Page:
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Height: Occupied
47.9 m / 157 ft
 
Height: To Tip
54.9 m / 180 ft
Height: Architectural
53.7 m / 176 ft
 
HL23 Outline
Floors Above Ground
14
Floors Below Ground
1
# of Elevators
1
Tower GFA
3,600 m² / 38,750 ft²
# of Apartments
11

Facts

Official Name HL23
Structure Type Building
Status Completed
Country United States
City New York City
Street Address & Map 515 West 23rd Street
Postal Code 10011
Building Function residential
Structural Material steel
Proposed 2005
Construction Start 2008
Completion 2011
Official Website HL23

Companies Involved

Owner 23 Highline LLC
Developer Alf Naman Developers
Architect
Design Neil M. Denari Architects
Structural Engineer
Design DeSimone Consulting Engineers
MEP Engineer
Design ads ENGINEERS
Main Contractor T.G. Nickel and Associates

About HL23

Situated on 23rd Street in New York’s Chelsea Arts District, directly adjacent to the High Line (a defunct elevated rail line that has been converted into a 20 block long linear park), HL23 was constructed on a very compact 12x30 m (40x100 ft) site. The volume of the condominium building increases as it rises up. This expanding profile was a direct response to the client demand for more sellable square footage, but it was driven by the particular conditions of the site, not least of which was the High Line itself.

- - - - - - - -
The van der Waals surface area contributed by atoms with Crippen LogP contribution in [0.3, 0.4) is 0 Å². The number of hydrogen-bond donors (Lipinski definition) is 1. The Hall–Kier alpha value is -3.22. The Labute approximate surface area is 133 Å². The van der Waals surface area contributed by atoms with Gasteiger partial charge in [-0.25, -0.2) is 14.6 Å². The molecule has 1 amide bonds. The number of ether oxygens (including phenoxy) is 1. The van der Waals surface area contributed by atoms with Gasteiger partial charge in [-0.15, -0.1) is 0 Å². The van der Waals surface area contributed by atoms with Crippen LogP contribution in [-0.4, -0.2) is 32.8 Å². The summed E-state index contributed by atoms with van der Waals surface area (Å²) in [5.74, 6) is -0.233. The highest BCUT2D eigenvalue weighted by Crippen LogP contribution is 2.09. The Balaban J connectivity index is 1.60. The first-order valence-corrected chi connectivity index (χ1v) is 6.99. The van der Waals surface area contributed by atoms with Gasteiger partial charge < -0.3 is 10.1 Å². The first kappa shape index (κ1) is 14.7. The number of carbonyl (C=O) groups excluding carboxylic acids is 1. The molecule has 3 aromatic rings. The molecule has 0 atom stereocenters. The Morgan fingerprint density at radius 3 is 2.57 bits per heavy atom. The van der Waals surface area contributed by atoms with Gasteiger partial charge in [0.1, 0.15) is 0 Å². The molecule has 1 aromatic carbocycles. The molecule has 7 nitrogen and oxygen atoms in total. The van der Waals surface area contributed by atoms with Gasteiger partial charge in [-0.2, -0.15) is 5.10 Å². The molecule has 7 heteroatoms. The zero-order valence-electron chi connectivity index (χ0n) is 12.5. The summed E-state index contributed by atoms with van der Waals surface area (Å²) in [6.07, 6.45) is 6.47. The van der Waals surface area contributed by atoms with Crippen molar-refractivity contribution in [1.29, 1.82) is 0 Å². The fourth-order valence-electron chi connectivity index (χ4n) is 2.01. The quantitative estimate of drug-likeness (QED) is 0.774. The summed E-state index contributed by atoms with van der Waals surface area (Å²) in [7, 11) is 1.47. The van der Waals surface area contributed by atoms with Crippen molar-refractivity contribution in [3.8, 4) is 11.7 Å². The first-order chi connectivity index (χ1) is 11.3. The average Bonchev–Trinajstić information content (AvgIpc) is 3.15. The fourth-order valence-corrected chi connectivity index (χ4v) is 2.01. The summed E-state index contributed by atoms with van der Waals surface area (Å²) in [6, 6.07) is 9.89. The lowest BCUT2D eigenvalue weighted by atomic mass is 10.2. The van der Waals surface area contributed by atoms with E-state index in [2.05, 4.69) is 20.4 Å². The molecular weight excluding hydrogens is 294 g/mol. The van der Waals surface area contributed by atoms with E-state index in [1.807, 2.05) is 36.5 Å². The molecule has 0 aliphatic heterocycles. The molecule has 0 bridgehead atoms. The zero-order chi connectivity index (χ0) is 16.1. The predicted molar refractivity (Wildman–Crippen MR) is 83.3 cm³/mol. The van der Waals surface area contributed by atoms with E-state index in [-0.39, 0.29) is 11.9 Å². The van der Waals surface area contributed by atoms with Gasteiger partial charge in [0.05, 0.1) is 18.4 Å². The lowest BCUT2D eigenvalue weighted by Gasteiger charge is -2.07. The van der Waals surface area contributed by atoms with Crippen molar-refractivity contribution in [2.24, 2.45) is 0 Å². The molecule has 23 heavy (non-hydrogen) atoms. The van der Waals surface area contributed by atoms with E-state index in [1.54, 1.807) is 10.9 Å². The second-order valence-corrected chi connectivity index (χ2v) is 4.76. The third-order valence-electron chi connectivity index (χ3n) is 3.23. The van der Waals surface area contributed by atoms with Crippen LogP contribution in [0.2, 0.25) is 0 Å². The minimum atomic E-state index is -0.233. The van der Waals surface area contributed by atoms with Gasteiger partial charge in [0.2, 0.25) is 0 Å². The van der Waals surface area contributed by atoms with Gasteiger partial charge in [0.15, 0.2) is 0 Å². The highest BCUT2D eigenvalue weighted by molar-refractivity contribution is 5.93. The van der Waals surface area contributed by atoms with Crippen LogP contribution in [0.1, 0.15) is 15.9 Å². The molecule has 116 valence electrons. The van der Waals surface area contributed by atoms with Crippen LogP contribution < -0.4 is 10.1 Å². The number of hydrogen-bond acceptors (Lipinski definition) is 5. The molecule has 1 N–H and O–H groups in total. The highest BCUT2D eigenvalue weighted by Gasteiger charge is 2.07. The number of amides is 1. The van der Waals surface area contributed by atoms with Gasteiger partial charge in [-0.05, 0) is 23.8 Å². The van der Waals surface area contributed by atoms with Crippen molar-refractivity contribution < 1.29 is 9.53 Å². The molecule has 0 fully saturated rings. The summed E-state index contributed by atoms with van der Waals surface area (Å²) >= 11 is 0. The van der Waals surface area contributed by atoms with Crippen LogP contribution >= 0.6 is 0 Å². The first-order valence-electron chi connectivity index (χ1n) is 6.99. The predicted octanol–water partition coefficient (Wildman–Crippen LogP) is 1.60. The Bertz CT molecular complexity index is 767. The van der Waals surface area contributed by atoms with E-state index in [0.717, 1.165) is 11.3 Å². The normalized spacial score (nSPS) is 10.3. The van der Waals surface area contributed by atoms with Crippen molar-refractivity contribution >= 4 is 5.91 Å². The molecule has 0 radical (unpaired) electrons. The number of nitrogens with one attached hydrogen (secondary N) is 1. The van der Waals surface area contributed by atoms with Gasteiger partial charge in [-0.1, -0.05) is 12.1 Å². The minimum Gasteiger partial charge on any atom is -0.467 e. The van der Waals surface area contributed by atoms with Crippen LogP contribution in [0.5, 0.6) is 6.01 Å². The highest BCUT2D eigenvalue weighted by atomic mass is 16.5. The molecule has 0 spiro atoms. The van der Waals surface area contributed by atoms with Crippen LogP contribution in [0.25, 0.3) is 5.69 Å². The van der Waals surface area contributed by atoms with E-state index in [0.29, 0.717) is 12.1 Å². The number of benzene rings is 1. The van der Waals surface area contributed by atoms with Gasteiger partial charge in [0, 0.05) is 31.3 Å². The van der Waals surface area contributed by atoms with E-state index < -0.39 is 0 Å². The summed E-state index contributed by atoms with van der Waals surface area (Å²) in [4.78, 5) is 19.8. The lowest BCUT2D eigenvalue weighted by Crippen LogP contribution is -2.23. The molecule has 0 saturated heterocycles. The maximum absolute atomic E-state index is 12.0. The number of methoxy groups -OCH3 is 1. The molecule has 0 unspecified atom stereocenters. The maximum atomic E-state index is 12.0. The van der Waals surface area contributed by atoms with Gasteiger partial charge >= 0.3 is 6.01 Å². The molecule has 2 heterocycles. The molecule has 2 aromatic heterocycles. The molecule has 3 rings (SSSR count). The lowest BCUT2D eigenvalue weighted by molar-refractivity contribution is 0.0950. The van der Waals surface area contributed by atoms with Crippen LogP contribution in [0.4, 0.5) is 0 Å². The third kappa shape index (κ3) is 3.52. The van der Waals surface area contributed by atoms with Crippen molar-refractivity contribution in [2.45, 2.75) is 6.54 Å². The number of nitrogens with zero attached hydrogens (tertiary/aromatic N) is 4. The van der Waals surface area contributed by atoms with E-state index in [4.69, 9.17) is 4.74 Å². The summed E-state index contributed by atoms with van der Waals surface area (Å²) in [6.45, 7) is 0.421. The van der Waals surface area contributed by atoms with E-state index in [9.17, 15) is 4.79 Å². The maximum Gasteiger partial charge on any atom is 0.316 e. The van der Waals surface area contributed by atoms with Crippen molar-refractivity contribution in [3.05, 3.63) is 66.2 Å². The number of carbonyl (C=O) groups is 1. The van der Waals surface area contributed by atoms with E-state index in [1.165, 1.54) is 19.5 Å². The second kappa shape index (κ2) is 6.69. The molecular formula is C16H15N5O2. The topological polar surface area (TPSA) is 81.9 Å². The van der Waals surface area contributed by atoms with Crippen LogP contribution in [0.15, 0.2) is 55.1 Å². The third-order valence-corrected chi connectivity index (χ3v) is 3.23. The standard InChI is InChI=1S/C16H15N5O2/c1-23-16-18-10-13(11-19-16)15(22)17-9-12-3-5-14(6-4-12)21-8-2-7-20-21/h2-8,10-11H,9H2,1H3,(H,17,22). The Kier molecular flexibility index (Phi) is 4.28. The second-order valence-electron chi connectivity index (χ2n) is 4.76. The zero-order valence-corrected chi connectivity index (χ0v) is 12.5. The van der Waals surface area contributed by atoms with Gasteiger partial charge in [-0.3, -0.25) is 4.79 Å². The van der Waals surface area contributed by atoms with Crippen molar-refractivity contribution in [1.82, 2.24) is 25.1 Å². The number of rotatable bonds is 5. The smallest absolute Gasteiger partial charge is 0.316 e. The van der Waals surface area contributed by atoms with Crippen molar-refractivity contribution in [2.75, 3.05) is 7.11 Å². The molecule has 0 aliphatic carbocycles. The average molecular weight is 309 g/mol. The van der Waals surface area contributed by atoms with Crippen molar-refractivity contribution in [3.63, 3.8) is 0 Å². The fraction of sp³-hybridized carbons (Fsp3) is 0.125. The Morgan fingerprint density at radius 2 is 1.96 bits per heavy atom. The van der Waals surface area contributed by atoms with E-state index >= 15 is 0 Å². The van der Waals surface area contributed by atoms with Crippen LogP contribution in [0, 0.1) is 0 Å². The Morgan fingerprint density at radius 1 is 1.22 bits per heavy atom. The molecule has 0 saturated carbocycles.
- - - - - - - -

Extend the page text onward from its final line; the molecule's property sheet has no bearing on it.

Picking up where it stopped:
With a captive audience in mind, the building is designed as a complex prism whose proportions, angles, and profiles continue to shift as one walks past on the elevated park. In this sense, although HL23 is a private program, the building participates in the public experience of the park. HL23 thus oscillates between urban infill and object building, mediating the context of near and far views, which reaffirms its optically-complex characteristics. Materially and structurally, the building strives to reflect its prismatic geometry though exposed steel pipe columns and diagonals, and an undulating east façade clad in stamped stainless steel panels.

Except for the cast concrete substructure and some interior finishes and surfaces, all components of HL23 were fabricated off site. With more work done off site, tolerances in most areas were reduced to a minimum, challenging each fabricator to work as close as possible to physical limits. Although prefabrication is a long standing ambition of the industry, here the efforts to raise the level of precision of the building’s components allowed otherwise complex conditions to be resolved more simply. In particular, the north and south curtain walls (produced in Dongguan Province, China) were shipped in mega-panel assemblies allowing for rapid erection and a uniform appearance across the folded surfaces.

CTBUH Awards

Best Tall Building Americas 2011 Finalist
CTBUH Awards 2011


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